Romans 5:1-5 (MSG)

This is the Word of The Lord.

For most of my life, I understood grace only on a superficial level.  I understood the meaning of grace as favor unmerited—one of those “just because” kind of things.  Yet, in that understanding of grace, I lacked a revelation of the reality of grace.  I didn’t know grace that left you standing “in the wide open spaces…shouting our praise.”

Yet, there came a moment where I came to understand the deep beauty of grace.  I came to understand it as more than just unmerited favor and came to understand it as the very outpouring of God’s heart.  Grace became to me the most beautiful expression of God’s love.  It was a moment where I could look back over my life and see the hand of God moving pieces in the background, setting things up for me to come to know Him more deeply, and wooing me to Himself.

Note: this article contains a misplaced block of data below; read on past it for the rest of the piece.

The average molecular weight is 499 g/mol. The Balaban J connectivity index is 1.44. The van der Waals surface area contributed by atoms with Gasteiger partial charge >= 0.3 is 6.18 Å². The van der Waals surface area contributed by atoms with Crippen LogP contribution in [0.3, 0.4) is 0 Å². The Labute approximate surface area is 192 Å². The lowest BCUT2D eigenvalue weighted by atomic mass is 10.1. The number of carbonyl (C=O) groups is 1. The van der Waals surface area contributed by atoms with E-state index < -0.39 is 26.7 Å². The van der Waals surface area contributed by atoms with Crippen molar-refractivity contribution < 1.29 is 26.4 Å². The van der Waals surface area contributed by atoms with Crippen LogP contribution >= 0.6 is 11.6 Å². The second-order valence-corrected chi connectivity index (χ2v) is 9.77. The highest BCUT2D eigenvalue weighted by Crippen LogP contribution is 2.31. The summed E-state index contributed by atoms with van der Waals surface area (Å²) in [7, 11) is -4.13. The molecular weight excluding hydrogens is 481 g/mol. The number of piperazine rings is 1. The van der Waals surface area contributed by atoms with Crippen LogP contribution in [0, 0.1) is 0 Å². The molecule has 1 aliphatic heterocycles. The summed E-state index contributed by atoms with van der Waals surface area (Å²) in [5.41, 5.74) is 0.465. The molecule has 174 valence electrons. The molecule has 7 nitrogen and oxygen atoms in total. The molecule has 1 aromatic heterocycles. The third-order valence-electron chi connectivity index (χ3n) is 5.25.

Grace, I came to realize, was expressed in the longing that God had for me to be His friend.  His companion.  His son.  His co-creator.

For years, I had tried to force grace into the box of “anti-legalism.”  I had tried to make it the anti-thesis of working for God.  I had tried to make it the anti-fundamentalist.  Tried to make it something that allowed me to do what I wanted to do.  I had tried to make it my “Get-Out-Of-Jail Free” card.  Only to find that grace doesn’t work that way.

Grace isn’t the anti.  Grace is that which is better than.  It’s that which woos us into deeper relationship with God.  It’s that which rescues us from drowning in our own filth.  It’s that which draws us ever closer to the Creator.

Grace is better than.

For me, that realization came after spending time in the book of Galatians.





Coming to understand God as more than just a task-master.  Coming to understand salvation as more than a ticket out of hell.  Coming to understand that God didn’t require me to DO, but rather He just wanted me to BE.